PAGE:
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Has a wine been enhanced with tannin powder or Mega Purple? There’s no way to know from looking at the label. Here, an explanation of wine additives.
Has a wine been enhanced with tannin powder or Mega Purple? There’s no way to know from looking at the label. F&W’s Megan Krigbaum reports.
The Truth About Additives
Anyone with the romantic notion that fermented grape juice just magically turns into wine will be astonished by the use of additives in everything from supermarket brands to cult bottlings. Since the earliest days of winemaking, producers have added a little sugar to amp up alcohol and body, employed sulfur dioxide as a preservative and used isinglass (made from fish bladders) to filter out sediment. Today, producers use acids, enzymes and more to correct perceived imbalances or help a wine look or taste more appealing.
What’s Inside That Bottle?
A look at five commonly used wine additives.
When a wine is low in natural acidity (a frequent problem in hot years and warm growing regions), many winemakers will supplement with acid powder.
Just a little Mega Purple, a superconcentrated substance made from grapes, will turn pale reds into inky ones.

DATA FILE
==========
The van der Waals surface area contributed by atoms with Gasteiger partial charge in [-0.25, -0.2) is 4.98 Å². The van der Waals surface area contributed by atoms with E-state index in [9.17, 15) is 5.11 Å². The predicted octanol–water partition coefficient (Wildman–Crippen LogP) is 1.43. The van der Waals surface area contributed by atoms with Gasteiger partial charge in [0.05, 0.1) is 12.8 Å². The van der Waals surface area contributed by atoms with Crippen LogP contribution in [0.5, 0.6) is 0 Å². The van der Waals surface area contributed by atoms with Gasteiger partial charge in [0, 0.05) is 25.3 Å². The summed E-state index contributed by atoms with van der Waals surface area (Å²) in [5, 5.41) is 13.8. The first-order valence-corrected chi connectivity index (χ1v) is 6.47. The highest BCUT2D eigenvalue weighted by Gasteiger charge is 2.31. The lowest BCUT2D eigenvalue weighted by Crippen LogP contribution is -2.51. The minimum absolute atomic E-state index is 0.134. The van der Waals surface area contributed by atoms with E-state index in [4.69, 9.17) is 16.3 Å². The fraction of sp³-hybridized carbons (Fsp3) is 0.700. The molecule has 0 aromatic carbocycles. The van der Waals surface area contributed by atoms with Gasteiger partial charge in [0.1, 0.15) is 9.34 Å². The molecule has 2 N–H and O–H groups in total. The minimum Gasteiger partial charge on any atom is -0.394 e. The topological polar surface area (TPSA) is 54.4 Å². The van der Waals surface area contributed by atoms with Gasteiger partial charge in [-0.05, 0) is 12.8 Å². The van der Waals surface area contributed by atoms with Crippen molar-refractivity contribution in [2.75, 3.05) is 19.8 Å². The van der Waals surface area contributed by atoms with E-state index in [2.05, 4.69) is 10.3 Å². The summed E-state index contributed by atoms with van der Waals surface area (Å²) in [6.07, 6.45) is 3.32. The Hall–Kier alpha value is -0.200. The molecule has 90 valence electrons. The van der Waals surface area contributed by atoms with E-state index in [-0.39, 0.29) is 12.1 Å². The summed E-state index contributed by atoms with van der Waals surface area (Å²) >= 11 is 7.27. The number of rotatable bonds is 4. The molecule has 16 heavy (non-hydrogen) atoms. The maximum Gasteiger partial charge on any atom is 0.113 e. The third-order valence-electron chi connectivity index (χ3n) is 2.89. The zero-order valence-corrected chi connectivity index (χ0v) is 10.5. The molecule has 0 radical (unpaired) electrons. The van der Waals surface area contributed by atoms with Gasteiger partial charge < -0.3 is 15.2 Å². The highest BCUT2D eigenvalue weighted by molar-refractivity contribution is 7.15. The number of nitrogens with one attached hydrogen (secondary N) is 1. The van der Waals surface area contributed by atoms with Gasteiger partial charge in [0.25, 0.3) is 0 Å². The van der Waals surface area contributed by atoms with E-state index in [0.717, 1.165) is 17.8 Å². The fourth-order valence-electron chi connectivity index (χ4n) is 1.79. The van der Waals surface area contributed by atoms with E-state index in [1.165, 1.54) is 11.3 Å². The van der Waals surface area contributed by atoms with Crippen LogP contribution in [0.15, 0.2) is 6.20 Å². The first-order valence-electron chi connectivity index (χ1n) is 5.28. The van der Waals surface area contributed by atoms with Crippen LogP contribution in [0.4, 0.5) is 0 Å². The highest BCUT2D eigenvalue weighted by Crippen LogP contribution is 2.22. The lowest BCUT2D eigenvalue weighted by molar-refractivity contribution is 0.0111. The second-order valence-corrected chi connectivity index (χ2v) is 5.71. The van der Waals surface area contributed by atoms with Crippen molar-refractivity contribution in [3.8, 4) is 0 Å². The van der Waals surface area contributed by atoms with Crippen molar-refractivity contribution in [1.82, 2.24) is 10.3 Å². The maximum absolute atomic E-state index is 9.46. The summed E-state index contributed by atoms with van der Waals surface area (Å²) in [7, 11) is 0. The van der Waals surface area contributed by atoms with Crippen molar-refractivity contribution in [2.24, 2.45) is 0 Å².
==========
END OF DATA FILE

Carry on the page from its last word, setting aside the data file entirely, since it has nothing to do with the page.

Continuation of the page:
All wines have at least some sulfites—they’re a by-product of fermentation—but most winemakers also add a small amount as a preservative.
When red wines are too flabby and need structure, some producers add tannin powder made from grape skins.
Many winemakers buy cultured yeasts for their wines for dependable fermentation; others rely on the natural airborne yeasts that live on grape skins in the vineyards.
A Labeling Tell-All
Even as food-labeling laws become more stringent, winemakers face no legal requirements to reveal the ingredients in each bottle. Paul Draper, winemaker at California’s Ridge Vineyards, thinks that’s a problem. “My hope is that labeling would encourage winemakers to use fewer additives and do less processing, just because they wouldn’t want to have a lengthy list on their label,” he says. Draper unabashedly reveals the ingredients in his wines, from the “hand-harvested, sustainably grown grapes” to the calcium carbonate he had to use when acidity was too high in his Cab—and even the 1.4 percent of water he added to one vintage of Zinfandel that he thought was a touch too ripe.
Wines to Try
These bottles were all produced with minimal winemaker intervention.
Naturally High Acidity
2014 Peter Yealands Sauvignon Blanc ($16). No acid powders were necessary in making this remarkably vibrant, tropical-scented New Zealand white.
2012 Selvapiana Chianti Rufina ($17). This winery, located in a corner of the Chianti region called Rufina, stopped purchasing yeast in 1992. Instead, natural wild yeasts ferment its lively, earthy wines.
2013 Donkey & Goat Sluice Box ($28). Jared and Tracey Brandt use a teeny amount of sulfites in their wines. For this ripe and incredibly aromatic white blend from California’s emerging El Dorado region, they added only one-sixteenth the legal limit.